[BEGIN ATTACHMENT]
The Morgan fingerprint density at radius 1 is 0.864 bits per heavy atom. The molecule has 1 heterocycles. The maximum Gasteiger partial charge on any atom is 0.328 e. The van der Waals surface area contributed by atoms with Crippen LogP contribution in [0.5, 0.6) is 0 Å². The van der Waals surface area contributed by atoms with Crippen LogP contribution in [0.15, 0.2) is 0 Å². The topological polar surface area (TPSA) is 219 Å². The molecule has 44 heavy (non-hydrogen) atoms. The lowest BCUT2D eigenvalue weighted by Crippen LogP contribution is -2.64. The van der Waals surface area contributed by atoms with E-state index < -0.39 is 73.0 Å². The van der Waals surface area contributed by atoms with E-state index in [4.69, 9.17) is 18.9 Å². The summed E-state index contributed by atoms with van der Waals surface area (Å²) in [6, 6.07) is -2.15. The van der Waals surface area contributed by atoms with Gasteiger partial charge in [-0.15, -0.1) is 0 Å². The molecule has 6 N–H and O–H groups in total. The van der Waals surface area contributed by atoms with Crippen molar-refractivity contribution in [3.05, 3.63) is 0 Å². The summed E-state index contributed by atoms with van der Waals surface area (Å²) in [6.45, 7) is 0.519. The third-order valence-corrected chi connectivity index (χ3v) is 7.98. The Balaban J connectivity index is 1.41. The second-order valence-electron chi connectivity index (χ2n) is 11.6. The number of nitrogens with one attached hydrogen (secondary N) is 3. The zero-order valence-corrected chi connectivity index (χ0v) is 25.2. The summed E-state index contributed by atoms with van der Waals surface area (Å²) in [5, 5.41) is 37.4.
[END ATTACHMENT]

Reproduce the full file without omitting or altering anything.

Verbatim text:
The Morgan fingerprint density at radius 1 is 0.864 bits per heavy atom. The molecule has 1 heterocycles. The maximum Gasteiger partial charge on any atom is 0.328 e. The van der Waals surface area contributed by atoms with Crippen LogP contribution in [0.5, 0.6) is 0 Å². The van der Waals surface area contributed by atoms with Crippen LogP contribution in [0.15, 0.2) is 0 Å². The topological polar surface area (TPSA) is 219 Å². The molecule has 44 heavy (non-hydrogen) atoms. The lowest BCUT2D eigenvalue weighted by Crippen LogP contribution is -2.64. The van der Waals surface area contributed by atoms with E-state index < -0.39 is 73.0 Å². The van der Waals surface area contributed by atoms with E-state index in [4.69, 9.17) is 18.9 Å². The summed E-state index contributed by atoms with van der Waals surface area (Å²) in [6, 6.07) is -2.15. The van der Waals surface area contributed by atoms with Gasteiger partial charge in [-0.15, -0.1) is 0 Å². The molecule has 6 N–H and O–H groups in total. The van der Waals surface area contributed by atoms with Crippen molar-refractivity contribution in [3.05, 3.63) is 0 Å². The summed E-state index contributed by atoms with van der Waals surface area (Å²) in [6.45, 7) is 0.519. The third-order valence-corrected chi connectivity index (χ3v) is 7.98. The Balaban J connectivity index is 1.41. The second-order valence-electron chi connectivity index (χ2n) is 11.6. The number of nitrogens with one attached hydrogen (secondary N) is 3. The zero-order valence-corrected chi connectivity index (χ0v) is 25.2. The summed E-state index contributed by atoms with van der Waals surface area (Å²) in [5, 5.41) is 37.4.